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J Exp Biol. 2002 Sep;205(Pt 17):2653-63.

Immunolocalisation of aquaporin 3 in the gill and the gastrointestinal tract of the European eel Anguilla anguilla (L.).

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  • 1School of Biology, University of St Andrews, St Andrews, Fife KY16 9TS, Scotland.

Abstract

The expression of a putative water channel protein, aquaporin 3 (AQP-3), has been localised within branchial and intestinal tissues from the 'silver' life stage of the European eel Anguilla anguilla, using a specific polyclonal antibody directed against the C-terminal of the amino acid sequence. Western blots using the AQP-3 antiserum identified the presence of a major immunoreactive protein of 24 kDa in extracts of gills from both freshwater (FW) and 3 week seawater (SW)-acclimated eels. SW acclimation induced a 65 % reduction in AQP-3 protein abundance in the gill extracts. AQP-3 immunoreactivity was apparent throughout the branchial epithelium from both FW and SW-acclimated fish, but especially so within the chloride cells, which also stained heavily with specific antisera for the beta-subunit of the Na, K-ATPase. AQP-3 immunoreactivity not only colocalised with Na, K-ATPase within the basolateral tubular network but also stained the apical regions of the chloride cell where Na, K-ATPase was absent. Although there were no obvious differences in expression between the chloride cells of FW and SW-acclimated fish, considerably higher intensities of immunoreactivity were apparent near the periphery of the non-chloride cells of FW fish, especially within cells forming the base of the primary filaments and the branchial arch. AQP-3 immunoreactivity was also detected in intra-epithelial macrophage-like cells within the intestine of FW and SW-acclimated eels and in the mucous cells of the rectal epithelium of SW-acclimated fish. These results suggest that AQP-3 may play an important functional role in osmoregulation the teleostean gill but is unlikely to be responsible for the increases in intestinal water absorption that occur following SW acclimation.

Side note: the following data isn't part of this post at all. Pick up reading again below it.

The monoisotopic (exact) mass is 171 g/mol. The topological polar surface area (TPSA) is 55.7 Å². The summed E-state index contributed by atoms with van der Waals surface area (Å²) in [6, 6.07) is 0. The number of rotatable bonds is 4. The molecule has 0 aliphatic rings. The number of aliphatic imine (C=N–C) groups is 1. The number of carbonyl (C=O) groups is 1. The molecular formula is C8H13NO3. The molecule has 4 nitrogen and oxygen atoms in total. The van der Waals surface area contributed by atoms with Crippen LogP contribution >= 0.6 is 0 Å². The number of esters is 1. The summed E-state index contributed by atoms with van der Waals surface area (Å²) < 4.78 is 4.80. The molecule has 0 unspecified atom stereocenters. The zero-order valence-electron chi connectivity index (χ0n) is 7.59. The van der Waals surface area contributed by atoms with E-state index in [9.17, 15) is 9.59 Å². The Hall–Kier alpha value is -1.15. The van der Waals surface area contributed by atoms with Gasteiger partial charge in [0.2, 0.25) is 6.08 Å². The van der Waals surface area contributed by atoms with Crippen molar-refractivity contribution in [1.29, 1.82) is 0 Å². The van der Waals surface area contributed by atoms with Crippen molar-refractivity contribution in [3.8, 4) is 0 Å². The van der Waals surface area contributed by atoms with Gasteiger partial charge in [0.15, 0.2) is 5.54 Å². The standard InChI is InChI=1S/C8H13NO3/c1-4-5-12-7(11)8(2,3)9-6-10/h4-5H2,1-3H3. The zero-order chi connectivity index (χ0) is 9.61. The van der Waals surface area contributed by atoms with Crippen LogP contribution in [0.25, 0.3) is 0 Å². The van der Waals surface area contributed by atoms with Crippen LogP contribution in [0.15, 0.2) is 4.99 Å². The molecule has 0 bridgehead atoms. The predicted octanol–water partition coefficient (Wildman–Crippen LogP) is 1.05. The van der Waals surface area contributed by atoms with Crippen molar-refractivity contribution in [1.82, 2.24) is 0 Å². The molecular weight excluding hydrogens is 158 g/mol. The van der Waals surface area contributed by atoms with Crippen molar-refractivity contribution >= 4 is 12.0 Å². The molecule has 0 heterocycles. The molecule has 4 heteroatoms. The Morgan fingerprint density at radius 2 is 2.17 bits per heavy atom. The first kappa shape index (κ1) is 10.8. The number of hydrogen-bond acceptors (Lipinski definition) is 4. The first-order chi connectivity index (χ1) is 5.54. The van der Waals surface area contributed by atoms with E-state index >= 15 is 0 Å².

PMID:
12151371
[PubMed - indexed for MEDLINE]
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